MORRIS  LOUIS     
            1912–1962

Morris Louis Morris Louis created abstract paintings that ARTnews characterized as "rivers of color." Combining the control of color-field painter Helen Frankenthaler and the spontaneity of action painter Jackson Pollock, Louis often poured paint in directed streams onto his canvases. As ARTnews reported, "To him, it did not matter if the color ran down for a mile or a foot but it did matter that the color (not the paint) impregnated the canvas, that the two were physically unified." His stated goal was to "convert physical paint into stabbing light." Although he worked outside of Washington, D.C., in relative obscurity during much of his career, Louis began to gain wider acclaim toward the end of his life. This undated photograph came from the collection of Louis's widow, Marcella Louis Brenner.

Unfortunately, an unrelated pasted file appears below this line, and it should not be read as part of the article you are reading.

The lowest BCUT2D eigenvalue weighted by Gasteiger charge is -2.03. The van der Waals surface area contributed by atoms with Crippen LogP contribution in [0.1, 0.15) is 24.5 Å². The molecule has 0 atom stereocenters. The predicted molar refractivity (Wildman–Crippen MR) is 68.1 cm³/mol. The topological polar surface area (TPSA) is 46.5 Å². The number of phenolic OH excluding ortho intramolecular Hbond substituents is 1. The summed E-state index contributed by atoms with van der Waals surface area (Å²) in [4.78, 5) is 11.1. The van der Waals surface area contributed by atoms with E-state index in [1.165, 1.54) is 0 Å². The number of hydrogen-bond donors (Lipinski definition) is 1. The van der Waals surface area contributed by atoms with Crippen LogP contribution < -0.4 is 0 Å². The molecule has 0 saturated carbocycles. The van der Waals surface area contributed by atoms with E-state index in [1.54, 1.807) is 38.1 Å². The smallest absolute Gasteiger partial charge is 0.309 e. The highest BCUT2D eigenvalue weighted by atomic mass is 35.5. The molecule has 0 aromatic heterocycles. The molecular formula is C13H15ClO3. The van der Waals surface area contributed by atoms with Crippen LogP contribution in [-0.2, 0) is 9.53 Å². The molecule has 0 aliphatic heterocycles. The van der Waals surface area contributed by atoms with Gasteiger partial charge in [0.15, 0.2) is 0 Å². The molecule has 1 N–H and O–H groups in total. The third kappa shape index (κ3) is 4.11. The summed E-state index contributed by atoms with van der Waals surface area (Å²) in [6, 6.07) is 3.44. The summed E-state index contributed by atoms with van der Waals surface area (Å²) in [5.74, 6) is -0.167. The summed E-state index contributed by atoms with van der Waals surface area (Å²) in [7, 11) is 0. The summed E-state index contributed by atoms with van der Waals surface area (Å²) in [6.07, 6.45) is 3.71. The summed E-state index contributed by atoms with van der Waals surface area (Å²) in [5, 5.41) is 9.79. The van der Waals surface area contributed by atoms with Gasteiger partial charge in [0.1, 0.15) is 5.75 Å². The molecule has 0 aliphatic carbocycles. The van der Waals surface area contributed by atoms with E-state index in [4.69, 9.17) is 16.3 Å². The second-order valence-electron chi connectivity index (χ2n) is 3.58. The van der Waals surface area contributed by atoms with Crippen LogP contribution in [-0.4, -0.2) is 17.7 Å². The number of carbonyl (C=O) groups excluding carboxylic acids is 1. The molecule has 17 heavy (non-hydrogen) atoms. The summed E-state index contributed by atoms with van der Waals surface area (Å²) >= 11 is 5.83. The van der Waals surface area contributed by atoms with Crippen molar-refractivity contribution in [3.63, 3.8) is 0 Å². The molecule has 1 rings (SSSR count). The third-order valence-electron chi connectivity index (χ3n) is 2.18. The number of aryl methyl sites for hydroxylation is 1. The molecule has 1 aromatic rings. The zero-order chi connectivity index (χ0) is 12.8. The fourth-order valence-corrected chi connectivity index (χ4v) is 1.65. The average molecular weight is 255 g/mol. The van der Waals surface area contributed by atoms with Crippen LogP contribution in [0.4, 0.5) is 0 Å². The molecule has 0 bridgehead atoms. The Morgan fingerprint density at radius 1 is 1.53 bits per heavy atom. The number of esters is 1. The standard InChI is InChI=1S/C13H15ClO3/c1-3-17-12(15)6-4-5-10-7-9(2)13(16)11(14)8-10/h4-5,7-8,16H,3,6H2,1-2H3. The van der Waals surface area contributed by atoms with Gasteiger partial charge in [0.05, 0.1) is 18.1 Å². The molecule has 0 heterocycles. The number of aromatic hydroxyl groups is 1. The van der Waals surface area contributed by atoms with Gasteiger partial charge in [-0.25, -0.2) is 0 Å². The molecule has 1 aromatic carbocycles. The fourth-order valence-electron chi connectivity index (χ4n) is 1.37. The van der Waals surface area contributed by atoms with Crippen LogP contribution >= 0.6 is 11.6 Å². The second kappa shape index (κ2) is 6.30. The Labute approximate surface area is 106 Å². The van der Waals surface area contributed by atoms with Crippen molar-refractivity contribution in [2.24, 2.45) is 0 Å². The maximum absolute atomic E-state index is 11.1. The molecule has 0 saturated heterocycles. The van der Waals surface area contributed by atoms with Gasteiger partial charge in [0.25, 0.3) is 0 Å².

Unidentified photographer
Gelatin silver print, circa 1940
Published October 1963
National Portrait Gallery, Smithsonian Institution, Washington, D.C.; gift of Marcella Brenner


Portrait of the Art World: A Century of ARTnews Photographs
National Portrait Gallery/Smithsonian Institution

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